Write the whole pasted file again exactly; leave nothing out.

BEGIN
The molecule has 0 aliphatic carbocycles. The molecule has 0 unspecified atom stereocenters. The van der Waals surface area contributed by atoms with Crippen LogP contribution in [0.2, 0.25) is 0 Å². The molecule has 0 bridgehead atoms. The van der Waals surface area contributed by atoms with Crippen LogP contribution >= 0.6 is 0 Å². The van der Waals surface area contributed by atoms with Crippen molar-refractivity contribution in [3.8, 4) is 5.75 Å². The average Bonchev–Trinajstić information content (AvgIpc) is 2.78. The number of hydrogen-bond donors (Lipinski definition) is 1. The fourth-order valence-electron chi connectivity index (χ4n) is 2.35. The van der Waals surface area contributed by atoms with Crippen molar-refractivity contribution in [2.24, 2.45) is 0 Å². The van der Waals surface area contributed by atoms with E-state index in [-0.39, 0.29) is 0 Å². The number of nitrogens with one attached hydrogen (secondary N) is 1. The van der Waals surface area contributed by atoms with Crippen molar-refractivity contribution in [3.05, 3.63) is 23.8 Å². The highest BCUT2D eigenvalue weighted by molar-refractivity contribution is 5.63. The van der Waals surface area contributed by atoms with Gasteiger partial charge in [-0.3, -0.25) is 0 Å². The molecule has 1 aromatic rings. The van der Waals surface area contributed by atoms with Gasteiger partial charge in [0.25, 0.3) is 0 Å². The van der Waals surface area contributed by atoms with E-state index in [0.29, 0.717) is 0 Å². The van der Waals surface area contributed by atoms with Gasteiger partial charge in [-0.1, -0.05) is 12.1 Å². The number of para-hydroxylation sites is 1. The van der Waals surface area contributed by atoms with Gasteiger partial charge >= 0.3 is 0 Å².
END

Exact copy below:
The molecule has 0 aliphatic carbocycles. The molecule has 0 unspecified atom stereocenters. The van der Waals surface area contributed by atoms with Crippen LogP contribution in [0.2, 0.25) is 0 Å². The molecule has 0 bridgehead atoms. The van der Waals surface area contributed by atoms with Crippen LogP contribution >= 0.6 is 0 Å². The van der Waals surface area contributed by atoms with Crippen molar-refractivity contribution in [3.8, 4) is 5.75 Å². The average Bonchev–Trinajstić information content (AvgIpc) is 2.78. The number of hydrogen-bond donors (Lipinski definition) is 1. The fourth-order valence-electron chi connectivity index (χ4n) is 2.35. The van der Waals surface area contributed by atoms with Crippen molar-refractivity contribution in [2.24, 2.45) is 0 Å². The van der Waals surface area contributed by atoms with E-state index in [-0.39, 0.29) is 0 Å². The number of nitrogens with one attached hydrogen (secondary N) is 1. The van der Waals surface area contributed by atoms with Crippen molar-refractivity contribution in [3.05, 3.63) is 23.8 Å². The highest BCUT2D eigenvalue weighted by molar-refractivity contribution is 5.63. The van der Waals surface area contributed by atoms with Gasteiger partial charge in [-0.3, -0.25) is 0 Å². The molecule has 1 aromatic rings. The van der Waals surface area contributed by atoms with Gasteiger partial charge in [0.25, 0.3) is 0 Å². The van der Waals surface area contributed by atoms with E-state index in [0.29, 0.717) is 0 Å². The van der Waals surface area contributed by atoms with Gasteiger partial charge in [-0.1, -0.05) is 12.1 Å². The number of para-hydroxylation sites is 1. The van der Waals surface area contributed by atoms with Gasteiger partial charge >= 0.3 is 0 Å².